Meet Birmingham’s Professional Gift Wrapper for the best pressing tips
Rachel Wood. from Northfield, professionally trained in gift wrapping while studying visual merchandising at university
Meet the professional present wrapper who gave him the best tips for wrapping the perfect pressie – including using your AIR FRYER.
Rachael Wood, 33, received professional training in gift wrapping while studying visual merchandising at university.
But she only started doing it as a job when she packed an entire client Christmas transported two years ago, to save them time before a trip abroad.
Rachael, from Birmingham, West Midlands, spent the whole day wrapping gifts and realized she could provide this service to help others over the festive period. The current perfectionist now wraps hundreds of gifts over the festive period – and charges between £6 and £9.50 per gift, even offering a door-to-door service.
The packaging is environmentally friendly and makes sure to reuse and recycle materials as much as possible.
Her top tips include using a hair dryer to remove stickers from bags and boxes so they can be reused, and drying citrus fruits in the air fryer to create natural embellishments.
Rachael wraps hundreds of presents and even wrapped a car this year.
When it’s not Christmas time, she makes props for weddings and theaters and even made floats for the Common Wealth games earlier this year.
Rachael said: “My favorite thing about wrapping is seeing the joy people feel, and they say their gifts are amazing and beautiful. I make sure I know exactly what the recipient wants to personalize their package.
Rachael, who calls her business Polywood Studios, wrapped two entire hotels in Solihull Birmingham in giant 2m by 2m arches in November 2019.
“It was definitely a challenge,” she said.
“Everyone had to help, and we had climbed ladders to perfect the bow.”
Rachael embellishes her presents using beautiful accessories such as feathers, bows and dried flowers.
The craftsman urged everyone to save their cardboard delivery boxes to use for gifts.
She said: ‘I’m really pedantic – the patterns on the paper have to line up perfectly.
“I am an absolute perfectionist.
“I love to wrap unusual gifts and try to conceal the identity of the gift for a surprise.
“For example, if it’s a book, I’ll put it in a box so it’s not so obvious.
“It takes me about ten minutes to wrap each present.”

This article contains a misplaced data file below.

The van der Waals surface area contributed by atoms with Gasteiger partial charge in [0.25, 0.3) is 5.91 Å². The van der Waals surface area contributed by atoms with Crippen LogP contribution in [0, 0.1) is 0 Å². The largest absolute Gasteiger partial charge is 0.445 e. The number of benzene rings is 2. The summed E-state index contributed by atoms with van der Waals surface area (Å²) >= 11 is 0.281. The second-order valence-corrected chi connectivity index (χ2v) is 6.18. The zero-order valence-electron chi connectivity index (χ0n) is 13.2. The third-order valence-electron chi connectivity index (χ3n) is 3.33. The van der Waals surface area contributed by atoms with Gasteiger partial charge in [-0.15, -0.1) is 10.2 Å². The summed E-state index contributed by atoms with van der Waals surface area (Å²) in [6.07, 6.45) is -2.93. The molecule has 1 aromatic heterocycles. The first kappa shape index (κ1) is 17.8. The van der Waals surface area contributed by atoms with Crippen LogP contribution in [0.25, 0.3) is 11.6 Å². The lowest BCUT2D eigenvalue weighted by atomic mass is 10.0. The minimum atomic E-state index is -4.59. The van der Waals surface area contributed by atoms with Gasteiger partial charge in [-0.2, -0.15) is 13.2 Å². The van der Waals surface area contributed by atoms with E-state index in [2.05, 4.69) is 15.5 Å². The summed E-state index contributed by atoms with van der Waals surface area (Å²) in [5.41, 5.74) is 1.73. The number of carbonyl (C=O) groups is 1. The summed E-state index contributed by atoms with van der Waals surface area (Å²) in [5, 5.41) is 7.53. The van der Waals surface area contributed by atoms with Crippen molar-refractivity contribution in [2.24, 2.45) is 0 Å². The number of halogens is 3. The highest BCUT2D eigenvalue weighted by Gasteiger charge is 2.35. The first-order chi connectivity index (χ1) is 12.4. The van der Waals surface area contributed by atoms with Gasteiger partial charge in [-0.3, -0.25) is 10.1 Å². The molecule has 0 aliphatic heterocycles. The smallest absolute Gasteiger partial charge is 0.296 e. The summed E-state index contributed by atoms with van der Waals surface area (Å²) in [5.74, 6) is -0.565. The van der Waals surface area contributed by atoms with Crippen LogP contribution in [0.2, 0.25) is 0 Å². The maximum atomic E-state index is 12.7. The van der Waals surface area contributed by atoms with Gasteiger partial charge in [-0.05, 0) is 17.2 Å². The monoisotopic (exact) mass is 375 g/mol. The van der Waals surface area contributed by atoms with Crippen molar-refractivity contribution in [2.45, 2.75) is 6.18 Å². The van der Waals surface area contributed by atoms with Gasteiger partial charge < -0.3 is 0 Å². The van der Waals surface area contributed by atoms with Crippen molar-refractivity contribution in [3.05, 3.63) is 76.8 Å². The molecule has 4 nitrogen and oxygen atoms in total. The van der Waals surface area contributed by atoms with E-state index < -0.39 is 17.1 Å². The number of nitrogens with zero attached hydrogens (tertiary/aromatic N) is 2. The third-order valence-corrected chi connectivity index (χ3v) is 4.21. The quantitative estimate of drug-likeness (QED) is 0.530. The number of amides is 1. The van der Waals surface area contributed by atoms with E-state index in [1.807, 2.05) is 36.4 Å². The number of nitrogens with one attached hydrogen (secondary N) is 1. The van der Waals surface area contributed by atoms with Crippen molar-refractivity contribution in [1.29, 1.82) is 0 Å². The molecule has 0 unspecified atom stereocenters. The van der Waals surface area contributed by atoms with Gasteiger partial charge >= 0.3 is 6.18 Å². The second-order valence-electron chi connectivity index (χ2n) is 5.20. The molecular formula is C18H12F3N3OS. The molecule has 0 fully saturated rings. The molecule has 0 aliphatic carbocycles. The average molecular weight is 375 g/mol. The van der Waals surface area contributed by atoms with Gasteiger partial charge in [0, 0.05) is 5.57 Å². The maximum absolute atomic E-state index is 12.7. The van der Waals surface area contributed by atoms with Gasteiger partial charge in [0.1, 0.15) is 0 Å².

The creation also makes a point of reusing wrapping paper and being as eco-friendly as possible and often uses mason jars so recipients can reuse them.
She also makes ‘fushoriki’ – a traditional Japanese wrapper, which involves wrapping gifts in fabric that can be reused.
The packaging connoisseur swears by “wrapping paper”, i.e. the loose paper that is usually thrown away after deliveries, which she reuses and embellishes with vibrant decorations.
She also dries old bouquets to use the flowers to decorate her gifts.
“You don’t have to break the bank to make your gifts look expensive – you can wash and reuse old ribbons,” Rachael added.
Although she is a professional packer, Rachael admits to making a few mistakes in the past.
She laughed, “Oh, I’ve made so many mistakes and had so many disasters in the past.
“I’m always tearing up paper, but luckily I’ve gotten pretty good at fixing it.
“Once I wrapped something and forgot whose it was, I had to open it to see whose it was and wrap it again.”
Rachael’s Top Packing Tips
– Dry the citrus slices on low heat in the air fryer or oven – Don’t throw away old Christmas cards – Repurpose them to stick them on wrapping paper for beautiful gift wrapping – Use a potpourri of Christmas and stick it on gifts with a glue gun – looks and smells great, cinnamon sticks work just as well – Instead of buying gift tags, buy a nice pen or ink pad set and put the name directly on the gift – Wrap small items in seeded paper that can be planted in the garden afterwards – If you have some patterned wrapping paper left but not enough for an entire gift, wrap wrap your gift in plain paper (crumpled wrapping paper works well), then use the patterned paper as a band around the middle – waste won’t. – Rub a hair dryer over an old tag to remove it and reuse a box – Wash and straighten old ribbon with a hair straightener – Hang old bouquets upside down to dry and use dried flowers for decoration. embellishment